LoanWolf: Monsters in the Office (And Romance, Too)

Image Credit: Team Rumblebee, 2016 (teamrumblebee.tumblr.com/)
Image Credit: Team Rumblebee, 2016 (teamrumblebee.tumblr.com)

Scream “Casual!” at me all you like, but I really do enjoy the art and play style of the visual novel genre more and more these days. There’s something sweet and simple about the medium, attacting both the gamer and the writer in me.

Thanks to Ren’Py and other open-source tools, indie devs making their own VNs has never been easier. I’ve already reviewed one such game, Love is Strange, by Team Rumblebee, and now they have a new VN out known as LoanWolf.

Our story takes place in a world populated by sentient monsters who live, love, and go to work just like human beings do. Laika, a werewolf who does Tech Support, has to contend with a terrible morning when she wakes up after going on another rampage induced by a full moon—and subsequently trashed her best friend Daphne’s greenhouse. From there, she has navigate the ins and outs of a weird day at the office, stressing out about the calls she takes and how she’ll ever pay off her student debt. Then everything changes when Laika makes the acquaintance of a succubus named Victoria, who shows an interest beyond mere issues with her computer.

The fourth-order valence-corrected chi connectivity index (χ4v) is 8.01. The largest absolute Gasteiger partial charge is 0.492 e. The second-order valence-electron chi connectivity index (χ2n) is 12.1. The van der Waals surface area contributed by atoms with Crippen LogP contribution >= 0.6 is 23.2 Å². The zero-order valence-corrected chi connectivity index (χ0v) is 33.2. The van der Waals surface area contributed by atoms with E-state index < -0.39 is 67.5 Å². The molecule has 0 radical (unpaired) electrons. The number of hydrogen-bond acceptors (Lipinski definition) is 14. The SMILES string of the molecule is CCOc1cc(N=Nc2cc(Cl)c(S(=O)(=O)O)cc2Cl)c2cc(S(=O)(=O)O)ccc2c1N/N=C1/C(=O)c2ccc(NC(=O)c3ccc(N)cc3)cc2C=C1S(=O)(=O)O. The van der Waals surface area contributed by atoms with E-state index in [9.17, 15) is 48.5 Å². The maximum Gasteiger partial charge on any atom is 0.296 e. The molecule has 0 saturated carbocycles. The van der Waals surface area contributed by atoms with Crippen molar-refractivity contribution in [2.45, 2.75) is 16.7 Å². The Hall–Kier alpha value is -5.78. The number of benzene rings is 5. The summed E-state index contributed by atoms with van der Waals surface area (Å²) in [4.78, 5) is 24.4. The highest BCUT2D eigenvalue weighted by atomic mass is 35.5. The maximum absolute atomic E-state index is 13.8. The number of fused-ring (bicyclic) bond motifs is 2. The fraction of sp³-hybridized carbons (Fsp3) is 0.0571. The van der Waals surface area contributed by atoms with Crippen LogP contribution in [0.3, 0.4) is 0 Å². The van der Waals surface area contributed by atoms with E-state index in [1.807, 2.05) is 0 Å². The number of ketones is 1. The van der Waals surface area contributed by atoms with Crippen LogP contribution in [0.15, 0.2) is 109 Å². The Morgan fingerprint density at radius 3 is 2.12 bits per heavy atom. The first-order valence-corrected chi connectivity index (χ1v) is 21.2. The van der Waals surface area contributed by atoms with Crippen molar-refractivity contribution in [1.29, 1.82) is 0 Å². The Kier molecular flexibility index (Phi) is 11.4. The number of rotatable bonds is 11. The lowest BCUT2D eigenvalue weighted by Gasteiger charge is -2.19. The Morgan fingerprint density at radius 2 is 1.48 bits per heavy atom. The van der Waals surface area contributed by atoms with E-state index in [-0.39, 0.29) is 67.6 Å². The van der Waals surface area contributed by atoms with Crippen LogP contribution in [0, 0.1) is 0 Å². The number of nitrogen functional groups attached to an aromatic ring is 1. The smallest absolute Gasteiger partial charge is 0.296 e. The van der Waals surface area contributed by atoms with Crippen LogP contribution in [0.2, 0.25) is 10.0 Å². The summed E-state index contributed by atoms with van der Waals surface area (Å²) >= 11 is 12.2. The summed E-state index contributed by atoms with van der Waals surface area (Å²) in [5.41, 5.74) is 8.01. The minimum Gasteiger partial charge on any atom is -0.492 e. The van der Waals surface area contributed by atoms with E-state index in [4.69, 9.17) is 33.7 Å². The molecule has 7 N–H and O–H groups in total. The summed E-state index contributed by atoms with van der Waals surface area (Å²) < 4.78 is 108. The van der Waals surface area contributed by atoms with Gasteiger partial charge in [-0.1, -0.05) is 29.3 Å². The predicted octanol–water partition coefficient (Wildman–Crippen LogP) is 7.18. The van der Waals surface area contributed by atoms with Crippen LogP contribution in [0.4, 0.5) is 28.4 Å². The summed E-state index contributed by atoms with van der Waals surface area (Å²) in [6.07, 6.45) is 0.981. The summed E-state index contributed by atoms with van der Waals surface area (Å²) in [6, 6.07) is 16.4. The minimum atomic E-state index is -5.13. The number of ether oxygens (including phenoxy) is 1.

As a romantic visual novel, LoanWolf is a story based on the player’s options. Essentially, you get to decide whether or not Laika ends up pursuing either her friend Daphne or her coworker Victoria as a love interest. And because it’s Team Rumblebee, this is an LGBT-only romance story, much like it was in Love is Strange. And because I enjoyed the heck out of their last game, I had to give this one a try.

By comparison, LoanWolf is much shorter, but no less creative. The devs did their research when it came to the different varieties of monsters populating the world; not just werewolves and nymphs, but kitsune and gorgons as well. Every character and backdrop has a certain organic flair that adds to the emotional weight of the dialogue, especially when you watch Laika’s sprite shift so quickly from a miserable frown to shocked with perked-up ears to a smooth grin. I also love how, both in Love is Strange and LoanWolf, the use of smartphones for sharing photos is a common mechanic. It’s a clever way in this game to show off more amazing artwork that isn’t simply another backdrop with two character sprites side-by-side.

If you’re a fan of the visual novel genre, LGBT romance, or just straight-up monsters acting like regular people, then there’s something to enjoy in LoanWolf. It has an endearing quality in its artwork and its dialogue, set in a world that we can all find a little too familiar.

The LoanWolf visual novel is free to play and available for download from Team Rumblebee’s official Tumblr page.

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